Your brand is a promise. Often times, your tag line is the message that helps communicate that promise … in a succinct way, again and again and again. It’s what allows your “frequency” in advertising to truly “reach.”

These double promise tag lines are ineffective for two reasons:

1. They dilute the brand promise – if you can’t decide what one thing sets you apart (yes, one), how am I supposed to figure it out?

2. It’s harder to remember, and harder to differentiate – case in point: double promise tag lines No. 1-4 on the list above. What actually makes you different? You can’t all have the lowest price.

A great creative once said, “simplify, simplify, simplify.” I have to imagine these taglines were born out of a client and an agency, sitting around the table, long into a meeting, desperately trying to hone in on a brand differentiator. When they couldn’t, the client proposed they use both. I say ‘the client’ because no self-respecting agency would ever jump on this double-promise-tag-line bandwagon … I hope. I pray.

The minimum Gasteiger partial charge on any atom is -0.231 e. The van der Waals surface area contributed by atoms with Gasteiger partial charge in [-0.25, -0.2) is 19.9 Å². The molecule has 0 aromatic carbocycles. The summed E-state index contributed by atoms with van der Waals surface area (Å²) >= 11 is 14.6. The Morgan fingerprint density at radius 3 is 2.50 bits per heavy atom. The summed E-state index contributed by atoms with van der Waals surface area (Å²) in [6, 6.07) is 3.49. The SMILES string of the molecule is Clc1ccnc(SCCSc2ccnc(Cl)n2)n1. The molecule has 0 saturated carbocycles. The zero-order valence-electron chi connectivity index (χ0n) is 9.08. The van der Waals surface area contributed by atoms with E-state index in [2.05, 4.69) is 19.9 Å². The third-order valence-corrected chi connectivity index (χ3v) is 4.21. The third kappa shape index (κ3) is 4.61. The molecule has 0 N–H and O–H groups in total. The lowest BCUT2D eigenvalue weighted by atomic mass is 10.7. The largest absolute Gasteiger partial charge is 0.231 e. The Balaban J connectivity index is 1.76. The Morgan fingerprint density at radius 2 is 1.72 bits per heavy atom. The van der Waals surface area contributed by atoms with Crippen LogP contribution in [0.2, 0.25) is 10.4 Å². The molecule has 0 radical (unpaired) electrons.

Closing the Deal

Posted June 28, 2012, by

“Don’t Stop Believing…” I am singing at the top of my lungs as I cruise down the highway. Any ’80s rock anthem gets me fired up before I go into a meeting to close a sales deal with a client. As I pull into the parking lot of a potential business I plan to land, my palms sweat and the nerves take over. Running through my head are the steps I will need to go through to close this deal.

First, I need to display a confidence that puts the client at ease because we both know I am there to ask for their business.